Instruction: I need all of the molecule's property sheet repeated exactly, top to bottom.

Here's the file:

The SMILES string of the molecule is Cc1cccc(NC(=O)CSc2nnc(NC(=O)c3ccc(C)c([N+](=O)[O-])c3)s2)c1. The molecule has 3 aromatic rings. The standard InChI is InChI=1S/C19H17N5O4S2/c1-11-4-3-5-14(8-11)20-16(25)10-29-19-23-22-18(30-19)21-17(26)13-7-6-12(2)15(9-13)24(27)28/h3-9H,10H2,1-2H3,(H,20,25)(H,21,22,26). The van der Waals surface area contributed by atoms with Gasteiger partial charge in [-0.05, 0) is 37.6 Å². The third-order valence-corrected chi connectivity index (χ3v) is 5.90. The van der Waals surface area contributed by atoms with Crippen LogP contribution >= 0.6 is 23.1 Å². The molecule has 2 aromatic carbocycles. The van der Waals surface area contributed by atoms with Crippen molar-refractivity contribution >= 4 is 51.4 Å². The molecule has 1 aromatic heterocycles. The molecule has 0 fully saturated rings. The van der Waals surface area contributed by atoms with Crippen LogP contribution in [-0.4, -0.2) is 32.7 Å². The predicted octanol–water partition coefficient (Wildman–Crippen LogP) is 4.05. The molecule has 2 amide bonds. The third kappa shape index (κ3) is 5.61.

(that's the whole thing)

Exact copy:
The SMILES string of the molecule is Cc1cccc(NC(=O)CSc2nnc(NC(=O)c3ccc(C)c([N+](=O)[O-])c3)s2)c1. The molecule has 3 aromatic rings. The standard InChI is InChI=1S/C19H17N5O4S2/c1-11-4-3-5-14(8-11)20-16(25)10-29-19-23-22-18(30-19)21-17(26)13-7-6-12(2)15(9-13)24(27)28/h3-9H,10H2,1-2H3,(H,20,25)(H,21,22,26). The van der Waals surface area contributed by atoms with Gasteiger partial charge in [-0.05, 0) is 37.6 Å². The third-order valence-corrected chi connectivity index (χ3v) is 5.90. The van der Waals surface area contributed by atoms with Crippen LogP contribution >= 0.6 is 23.1 Å². The molecule has 2 aromatic carbocycles. The van der Waals surface area contributed by atoms with Crippen molar-refractivity contribution >= 4 is 51.4 Å². The molecule has 1 aromatic heterocycles. The molecule has 0 fully saturated rings. The van der Waals surface area contributed by atoms with Crippen LogP contribution in [-0.4, -0.2) is 32.7 Å². The predicted octanol–water partition coefficient (Wildman–Crippen LogP) is 4.05. The molecule has 2 amide bonds. The third kappa shape index (κ3) is 5.61.